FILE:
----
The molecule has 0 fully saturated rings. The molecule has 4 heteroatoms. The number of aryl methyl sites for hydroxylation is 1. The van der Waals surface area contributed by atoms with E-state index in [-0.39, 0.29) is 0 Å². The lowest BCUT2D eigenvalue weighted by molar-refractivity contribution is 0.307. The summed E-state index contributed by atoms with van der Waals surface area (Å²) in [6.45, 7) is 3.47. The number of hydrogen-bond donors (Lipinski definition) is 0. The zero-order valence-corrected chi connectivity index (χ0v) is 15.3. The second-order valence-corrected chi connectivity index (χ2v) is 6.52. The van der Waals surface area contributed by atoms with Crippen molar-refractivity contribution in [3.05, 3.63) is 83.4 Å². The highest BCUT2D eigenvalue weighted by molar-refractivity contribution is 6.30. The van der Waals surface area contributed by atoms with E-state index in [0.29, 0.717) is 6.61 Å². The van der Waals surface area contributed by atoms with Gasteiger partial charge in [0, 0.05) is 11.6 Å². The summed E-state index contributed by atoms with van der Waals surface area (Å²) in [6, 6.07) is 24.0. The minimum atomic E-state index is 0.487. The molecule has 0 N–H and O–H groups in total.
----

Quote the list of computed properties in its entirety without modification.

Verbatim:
The molecule has 0 fully saturated rings. The molecule has 4 heteroatoms. The number of aryl methyl sites for hydroxylation is 1. The van der Waals surface area contributed by atoms with E-state index in [-0.39, 0.29) is 0 Å². The lowest BCUT2D eigenvalue weighted by molar-refractivity contribution is 0.307. The summed E-state index contributed by atoms with van der Waals surface area (Å²) in [6.45, 7) is 3.47. The number of hydrogen-bond donors (Lipinski definition) is 0. The zero-order valence-corrected chi connectivity index (χ0v) is 15.3. The second-order valence-corrected chi connectivity index (χ2v) is 6.52. The van der Waals surface area contributed by atoms with Crippen molar-refractivity contribution in [3.05, 3.63) is 83.4 Å². The highest BCUT2D eigenvalue weighted by molar-refractivity contribution is 6.30. The van der Waals surface area contributed by atoms with E-state index in [0.29, 0.717) is 6.61 Å². The van der Waals surface area contributed by atoms with Gasteiger partial charge in [0, 0.05) is 11.6 Å². The summed E-state index contributed by atoms with van der Waals surface area (Å²) in [6, 6.07) is 24.0. The minimum atomic E-state index is 0.487. The molecule has 0 N–H and O–H groups in total.